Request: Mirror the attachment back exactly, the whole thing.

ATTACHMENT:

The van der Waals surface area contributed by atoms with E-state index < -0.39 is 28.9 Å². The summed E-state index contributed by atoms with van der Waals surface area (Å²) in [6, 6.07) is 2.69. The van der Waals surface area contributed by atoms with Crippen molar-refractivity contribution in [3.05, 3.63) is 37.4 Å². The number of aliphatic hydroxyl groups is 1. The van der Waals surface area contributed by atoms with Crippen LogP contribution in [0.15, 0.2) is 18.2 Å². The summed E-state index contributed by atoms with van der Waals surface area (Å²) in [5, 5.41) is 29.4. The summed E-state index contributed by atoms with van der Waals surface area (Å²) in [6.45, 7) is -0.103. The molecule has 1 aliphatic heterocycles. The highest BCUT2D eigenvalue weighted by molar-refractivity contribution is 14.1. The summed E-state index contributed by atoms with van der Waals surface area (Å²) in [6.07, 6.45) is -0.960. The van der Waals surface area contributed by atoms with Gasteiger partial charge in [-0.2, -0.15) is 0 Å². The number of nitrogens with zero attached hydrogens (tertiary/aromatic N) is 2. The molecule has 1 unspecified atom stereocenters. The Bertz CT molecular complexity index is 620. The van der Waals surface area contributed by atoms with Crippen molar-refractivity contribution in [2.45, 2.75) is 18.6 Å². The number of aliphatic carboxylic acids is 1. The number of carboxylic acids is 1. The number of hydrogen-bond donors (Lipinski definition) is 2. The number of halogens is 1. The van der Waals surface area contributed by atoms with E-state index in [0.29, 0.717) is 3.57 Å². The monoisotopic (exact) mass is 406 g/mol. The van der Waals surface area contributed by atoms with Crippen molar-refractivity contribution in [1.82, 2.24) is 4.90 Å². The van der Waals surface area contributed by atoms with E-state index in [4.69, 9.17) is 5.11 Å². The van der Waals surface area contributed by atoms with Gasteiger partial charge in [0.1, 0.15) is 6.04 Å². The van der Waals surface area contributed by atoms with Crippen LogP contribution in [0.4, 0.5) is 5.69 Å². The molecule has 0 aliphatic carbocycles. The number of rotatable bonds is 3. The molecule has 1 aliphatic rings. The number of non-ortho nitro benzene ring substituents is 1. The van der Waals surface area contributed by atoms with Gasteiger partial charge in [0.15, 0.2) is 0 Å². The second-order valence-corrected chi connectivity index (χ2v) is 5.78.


The van der Waals surface area contributed by atoms with E-state index < -0.39 is 28.9 Å². The summed E-state index contributed by atoms with van der Waals surface area (Å²) in [6, 6.07) is 2.69. The van der Waals surface area contributed by atoms with Crippen molar-refractivity contribution in [3.05, 3.63) is 37.4 Å². The number of aliphatic hydroxyl groups is 1. The van der Waals surface area contributed by atoms with Crippen LogP contribution in [0.15, 0.2) is 18.2 Å². The summed E-state index contributed by atoms with van der Waals surface area (Å²) in [5, 5.41) is 29.4. The summed E-state index contributed by atoms with van der Waals surface area (Å²) in [6.45, 7) is -0.103. The molecule has 1 aliphatic heterocycles. The highest BCUT2D eigenvalue weighted by molar-refractivity contribution is 14.1. The summed E-state index contributed by atoms with van der Waals surface area (Å²) in [6.07, 6.45) is -0.960. The van der Waals surface area contributed by atoms with Gasteiger partial charge in [-0.2, -0.15) is 0 Å². The number of nitrogens with zero attached hydrogens (tertiary/aromatic N) is 2. The molecule has 1 unspecified atom stereocenters. The Bertz CT molecular complexity index is 620. The van der Waals surface area contributed by atoms with Crippen molar-refractivity contribution in [2.45, 2.75) is 18.6 Å². The number of aliphatic carboxylic acids is 1. The number of carboxylic acids is 1. The number of hydrogen-bond donors (Lipinski definition) is 2. The number of halogens is 1. The van der Waals surface area contributed by atoms with E-state index in [0.29, 0.717) is 3.57 Å². The monoisotopic (exact) mass is 406 g/mol. The van der Waals surface area contributed by atoms with Crippen molar-refractivity contribution in [1.82, 2.24) is 4.90 Å². The van der Waals surface area contributed by atoms with E-state index in [4.69, 9.17) is 5.11 Å². The van der Waals surface area contributed by atoms with Gasteiger partial charge in [0.1, 0.15) is 6.04 Å². The van der Waals surface area contributed by atoms with Crippen LogP contribution in [0.4, 0.5) is 5.69 Å². The molecule has 0 aliphatic carbocycles. The number of rotatable bonds is 3. The molecule has 1 aliphatic rings. The number of non-ortho nitro benzene ring substituents is 1. The van der Waals surface area contributed by atoms with Gasteiger partial charge in [0.15, 0.2) is 0 Å². The second-order valence-corrected chi connectivity index (χ2v) is 5.78.